The adverse order prompted the White House to refrain from seeking an extension of the eviction safeguards, as top aides to the president acknowledged just days before the deadline at the end of July that only Congress could fix the problem. But the Biden administration ultimately caved days later, after sustained political pressure from congressional Democrats led by Rep. Cori Bush (Mo.), who insisted the White House did have the law on its side.

The CDC’s new protections differ from the original rules: They cover renters in the areas with the highest risk of coronavirus transmission, though the approach still covers a vast swath of the country.

On narrow vote, Supreme Court leaves CDC ban on evictions in place

In its legal filing, however, the Realtor and landlord groups describe the policy not as a new moratorium but as an extension of the past approach that the judge had invalidated. It argues the CDC “caved to political pressure,” and did so “without providing any legal basis for its action.”

“Critically, the CDC knew that the White House had repeatedly stated that new legislation was necessary to extend the moratorium, given the absence of executive legal authority,” the new motion contends. “Congress tried, but failed, to enact a legislative extension in reliance on those representations. Yet rather than accept that as the final word under our constitutional system (which the White House initially appeared to do), the CDC extended the moratorium anyway.”

Biden on Tuesday appeared to anticipate the legal challenge, telling reporters in the hours before the CDC issued its new directive that some of the scholars he consulted did not feel the policy comported with the U.S. Constitution. But Biden and other Democrats maintained that it was worth trying anyway, particularly since the federal government has struggled to disburse roughly $46 billion in federal aid to renters at risk of losing their homes.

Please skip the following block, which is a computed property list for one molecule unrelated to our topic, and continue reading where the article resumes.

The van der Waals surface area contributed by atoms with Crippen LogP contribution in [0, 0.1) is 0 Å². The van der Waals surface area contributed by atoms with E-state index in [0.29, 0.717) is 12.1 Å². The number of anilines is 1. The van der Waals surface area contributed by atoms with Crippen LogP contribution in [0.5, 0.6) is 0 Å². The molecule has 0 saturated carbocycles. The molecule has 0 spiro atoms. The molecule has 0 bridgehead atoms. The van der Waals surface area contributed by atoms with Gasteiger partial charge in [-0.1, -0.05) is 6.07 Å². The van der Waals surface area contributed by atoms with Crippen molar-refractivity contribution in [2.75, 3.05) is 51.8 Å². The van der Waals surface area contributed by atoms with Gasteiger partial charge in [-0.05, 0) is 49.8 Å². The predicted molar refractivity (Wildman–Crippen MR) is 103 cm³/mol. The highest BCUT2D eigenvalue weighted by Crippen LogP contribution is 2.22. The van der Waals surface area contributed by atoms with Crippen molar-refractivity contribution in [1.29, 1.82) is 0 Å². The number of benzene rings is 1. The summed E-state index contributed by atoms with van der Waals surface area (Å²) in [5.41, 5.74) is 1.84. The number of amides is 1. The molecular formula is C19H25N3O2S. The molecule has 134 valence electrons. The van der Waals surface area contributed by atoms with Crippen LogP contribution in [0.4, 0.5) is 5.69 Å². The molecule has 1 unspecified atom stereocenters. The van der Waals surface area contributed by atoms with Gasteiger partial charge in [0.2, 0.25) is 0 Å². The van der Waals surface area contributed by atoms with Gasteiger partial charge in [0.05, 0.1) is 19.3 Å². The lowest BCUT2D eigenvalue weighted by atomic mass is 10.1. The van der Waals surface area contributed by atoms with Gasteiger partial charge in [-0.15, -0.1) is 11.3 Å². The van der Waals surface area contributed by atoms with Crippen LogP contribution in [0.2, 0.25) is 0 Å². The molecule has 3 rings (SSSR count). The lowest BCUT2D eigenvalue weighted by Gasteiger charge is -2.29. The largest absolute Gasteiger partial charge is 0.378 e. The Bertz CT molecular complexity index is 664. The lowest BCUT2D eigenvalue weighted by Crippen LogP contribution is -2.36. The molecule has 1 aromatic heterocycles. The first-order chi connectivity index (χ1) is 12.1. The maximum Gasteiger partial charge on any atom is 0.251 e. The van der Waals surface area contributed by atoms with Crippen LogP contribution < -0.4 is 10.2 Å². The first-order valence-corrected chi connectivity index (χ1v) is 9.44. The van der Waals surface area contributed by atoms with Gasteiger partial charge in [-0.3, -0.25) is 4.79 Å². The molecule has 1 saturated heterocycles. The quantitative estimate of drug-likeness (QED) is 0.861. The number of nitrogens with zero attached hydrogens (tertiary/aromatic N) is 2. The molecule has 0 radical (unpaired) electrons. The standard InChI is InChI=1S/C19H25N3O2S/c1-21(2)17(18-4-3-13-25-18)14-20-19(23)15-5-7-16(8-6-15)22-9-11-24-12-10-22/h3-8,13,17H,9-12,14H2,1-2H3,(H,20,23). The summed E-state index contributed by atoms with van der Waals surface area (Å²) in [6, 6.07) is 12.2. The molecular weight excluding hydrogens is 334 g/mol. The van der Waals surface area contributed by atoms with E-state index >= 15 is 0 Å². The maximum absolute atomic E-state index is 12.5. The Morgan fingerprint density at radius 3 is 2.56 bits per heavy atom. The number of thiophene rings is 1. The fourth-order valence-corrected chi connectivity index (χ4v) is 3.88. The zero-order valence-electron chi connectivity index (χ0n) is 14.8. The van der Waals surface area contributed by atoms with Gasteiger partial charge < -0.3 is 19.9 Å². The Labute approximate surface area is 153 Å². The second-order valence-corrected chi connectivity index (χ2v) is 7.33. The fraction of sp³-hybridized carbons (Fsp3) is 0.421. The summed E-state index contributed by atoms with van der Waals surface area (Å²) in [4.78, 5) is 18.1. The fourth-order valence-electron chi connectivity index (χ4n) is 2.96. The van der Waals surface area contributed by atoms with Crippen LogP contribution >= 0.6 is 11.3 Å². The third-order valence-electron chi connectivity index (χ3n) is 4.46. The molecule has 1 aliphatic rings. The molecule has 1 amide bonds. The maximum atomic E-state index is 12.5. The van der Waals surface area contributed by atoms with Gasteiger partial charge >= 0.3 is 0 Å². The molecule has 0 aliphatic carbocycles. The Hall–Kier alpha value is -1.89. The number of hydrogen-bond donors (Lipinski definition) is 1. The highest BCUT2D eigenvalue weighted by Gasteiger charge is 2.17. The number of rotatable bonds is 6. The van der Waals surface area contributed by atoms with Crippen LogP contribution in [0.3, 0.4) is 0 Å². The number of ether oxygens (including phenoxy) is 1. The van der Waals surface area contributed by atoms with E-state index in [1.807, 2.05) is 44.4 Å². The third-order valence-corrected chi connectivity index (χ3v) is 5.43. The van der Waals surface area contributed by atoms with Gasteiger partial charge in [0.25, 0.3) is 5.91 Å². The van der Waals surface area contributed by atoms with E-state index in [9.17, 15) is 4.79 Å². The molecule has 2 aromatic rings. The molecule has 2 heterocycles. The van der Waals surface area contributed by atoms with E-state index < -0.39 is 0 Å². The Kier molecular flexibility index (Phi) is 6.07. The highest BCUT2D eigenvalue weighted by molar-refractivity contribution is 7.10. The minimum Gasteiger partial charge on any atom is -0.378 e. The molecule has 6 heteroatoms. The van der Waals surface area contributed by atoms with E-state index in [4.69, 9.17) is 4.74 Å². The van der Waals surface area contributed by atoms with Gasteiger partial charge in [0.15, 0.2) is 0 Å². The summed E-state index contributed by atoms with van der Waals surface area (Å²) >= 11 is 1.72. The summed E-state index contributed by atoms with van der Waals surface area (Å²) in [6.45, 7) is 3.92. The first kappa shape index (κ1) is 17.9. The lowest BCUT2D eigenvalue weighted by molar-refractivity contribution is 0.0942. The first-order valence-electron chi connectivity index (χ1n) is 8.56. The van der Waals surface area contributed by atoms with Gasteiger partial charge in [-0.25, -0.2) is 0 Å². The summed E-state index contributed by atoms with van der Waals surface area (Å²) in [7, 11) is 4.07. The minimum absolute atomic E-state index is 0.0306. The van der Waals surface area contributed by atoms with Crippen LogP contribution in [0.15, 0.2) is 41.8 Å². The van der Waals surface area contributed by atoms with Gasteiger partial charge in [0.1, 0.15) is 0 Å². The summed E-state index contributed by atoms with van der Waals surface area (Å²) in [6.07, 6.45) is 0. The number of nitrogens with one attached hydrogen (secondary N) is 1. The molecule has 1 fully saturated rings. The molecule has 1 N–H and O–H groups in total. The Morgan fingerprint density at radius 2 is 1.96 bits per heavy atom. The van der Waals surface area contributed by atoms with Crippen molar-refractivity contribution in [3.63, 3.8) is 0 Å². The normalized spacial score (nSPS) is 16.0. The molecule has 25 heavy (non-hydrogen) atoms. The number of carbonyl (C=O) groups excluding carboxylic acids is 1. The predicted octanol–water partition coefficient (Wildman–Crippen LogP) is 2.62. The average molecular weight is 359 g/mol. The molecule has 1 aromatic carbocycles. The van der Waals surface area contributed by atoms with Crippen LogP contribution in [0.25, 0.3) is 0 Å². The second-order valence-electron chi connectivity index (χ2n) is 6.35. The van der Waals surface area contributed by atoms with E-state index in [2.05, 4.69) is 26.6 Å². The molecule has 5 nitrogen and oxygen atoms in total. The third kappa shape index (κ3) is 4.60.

“I have been informed [the CDC is] about to make a judgment as to potential other options,” Biden said Tuesday at a news conference. “Whether that option will pass constitutional measure with this administration, I can’t tell you. I don’t know,” Biden said at a news conference. “The bulk of the constitutional scholarship says that it’s not likely to pass constitutional muster. … But there are several key scholars who think that it may and it’s worth the effort.”

The legal threat from here could shift the political burden back to Capitol Hill, where Democrats have encountered steep opposition to enacting an eviction moratorium for renters through legislation. Moderate-leaning Democrats in the House balked at the idea in the hours before the chamber went on its summer recess, while party lawmakers don’t have enough of a majority in the Senate to overcome an expected filibuster from Republicans. The political obstacles prompted many liberal lawmakers to demand the Biden administration take action in the first place.

Robert Barnes contributed to this report.